ECB Cautiously Optimistic that Worst is Behind EMU

The substance of what ECB President Draghi contained few surprises.  The tone was cautiously optimistic that the worst is past for EMU.  

There were minor tweaks in the economy forecasts.  The growth estimate for this year and next were unchanged at 1.5% and 1.9% respectively. The forecasts for 2017 was shaved to 2% from 2.1%.  This year's inflation forecast was lifted to 0.3% from zero previously, but the 2016 and 2107 inflation forecasts were unchanged at 1.5% and 1.8% respectively.   The ECB targets "close to but below 2%," which does not look achieved until 2017.  

Ideas that the ECB could end its asset purchase program earlier was quickly dashed by Draghi.  He specifically indicated that the ECB anticipates full implementation.  Recall that every central bank that has engaged in QE had to do more (not less) than initially anticipated.  Indeed, Draghi himself  said that "if anything ECB will actually add to policy stance."  He indicated an exit was not even being discussed. 

Draghi recognized that loan dynamics have improved but that they are still subdued.  That sense seems to pervade Draghi's overall remarks.  Developments have been in the right direction, but there is much work that needs to be done.  He urges countries to pursue structural reforms to maximize the opportunity offered by monetary policy initiatives.  The ECB President made no apologies for recent dramatic market moves.  He said investors must get used to higher volatility.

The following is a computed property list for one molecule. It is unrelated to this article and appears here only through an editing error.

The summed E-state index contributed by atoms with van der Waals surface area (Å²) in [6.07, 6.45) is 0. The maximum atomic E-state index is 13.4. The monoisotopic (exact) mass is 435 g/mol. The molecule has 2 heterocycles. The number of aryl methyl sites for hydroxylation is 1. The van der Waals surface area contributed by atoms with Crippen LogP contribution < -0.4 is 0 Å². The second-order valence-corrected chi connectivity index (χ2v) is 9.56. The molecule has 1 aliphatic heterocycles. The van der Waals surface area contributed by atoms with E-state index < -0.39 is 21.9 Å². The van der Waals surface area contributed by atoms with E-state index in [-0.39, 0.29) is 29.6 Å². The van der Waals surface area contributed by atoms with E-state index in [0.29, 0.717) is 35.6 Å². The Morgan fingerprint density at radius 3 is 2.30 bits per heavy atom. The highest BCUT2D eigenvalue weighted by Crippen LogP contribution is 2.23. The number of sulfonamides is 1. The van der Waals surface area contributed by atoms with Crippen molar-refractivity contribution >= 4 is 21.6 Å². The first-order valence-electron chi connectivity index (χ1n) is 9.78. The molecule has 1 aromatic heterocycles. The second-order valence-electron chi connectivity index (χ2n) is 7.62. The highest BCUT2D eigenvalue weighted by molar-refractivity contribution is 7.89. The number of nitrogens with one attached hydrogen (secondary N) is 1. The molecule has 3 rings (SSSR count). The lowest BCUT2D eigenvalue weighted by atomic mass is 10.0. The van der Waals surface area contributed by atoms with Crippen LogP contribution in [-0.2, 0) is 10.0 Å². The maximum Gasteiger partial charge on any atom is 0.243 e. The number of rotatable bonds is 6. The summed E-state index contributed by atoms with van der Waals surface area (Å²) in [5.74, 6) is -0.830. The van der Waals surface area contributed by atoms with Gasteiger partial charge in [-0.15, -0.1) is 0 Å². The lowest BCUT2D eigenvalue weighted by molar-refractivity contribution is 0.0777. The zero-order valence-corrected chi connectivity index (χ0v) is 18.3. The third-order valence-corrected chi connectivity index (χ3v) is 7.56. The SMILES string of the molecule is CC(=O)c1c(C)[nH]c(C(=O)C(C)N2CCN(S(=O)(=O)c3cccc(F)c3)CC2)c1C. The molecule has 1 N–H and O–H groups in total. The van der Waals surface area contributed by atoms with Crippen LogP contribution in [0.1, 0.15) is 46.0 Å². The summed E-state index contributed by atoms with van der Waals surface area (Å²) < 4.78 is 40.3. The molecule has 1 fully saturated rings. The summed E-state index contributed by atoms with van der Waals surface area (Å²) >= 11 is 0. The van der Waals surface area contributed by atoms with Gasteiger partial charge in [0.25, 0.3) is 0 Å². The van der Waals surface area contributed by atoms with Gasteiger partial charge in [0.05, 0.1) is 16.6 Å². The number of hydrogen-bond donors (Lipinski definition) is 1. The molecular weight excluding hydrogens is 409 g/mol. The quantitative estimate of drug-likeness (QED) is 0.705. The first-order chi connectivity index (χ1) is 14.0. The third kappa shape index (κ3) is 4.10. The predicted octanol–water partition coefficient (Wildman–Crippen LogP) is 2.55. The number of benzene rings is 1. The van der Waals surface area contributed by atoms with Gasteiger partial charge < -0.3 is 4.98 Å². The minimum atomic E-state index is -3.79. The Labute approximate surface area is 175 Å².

The euro briefly pushed below $1.11 but bounced back to unchanged levels near $1.1150 when no follow through selling was spurred by the break.   It was turned back from near $1.12 yesterday and again in late Asia earlier today.  Large options struck near $1.12 roll-off today.   Core bond markets, including German bunds, are extending yesterday's sell-off. 

At the same time, the US reported as expected ADP employment and a smaller April trade deficit.  Both reports are consistent with a gradual economic recovery after the Q1 contraction.   It give us no reason to question the divergence (of monetary policy trajectory) that we continue to think is a major driver of the capital markets. 


ECB Cautiously Optimistic that Worst is Behind EMU ECB Cautiously Optimistic that Worst is Behind EMU Reviewed by Marc Chandler on June 03, 2015 Rating: 5
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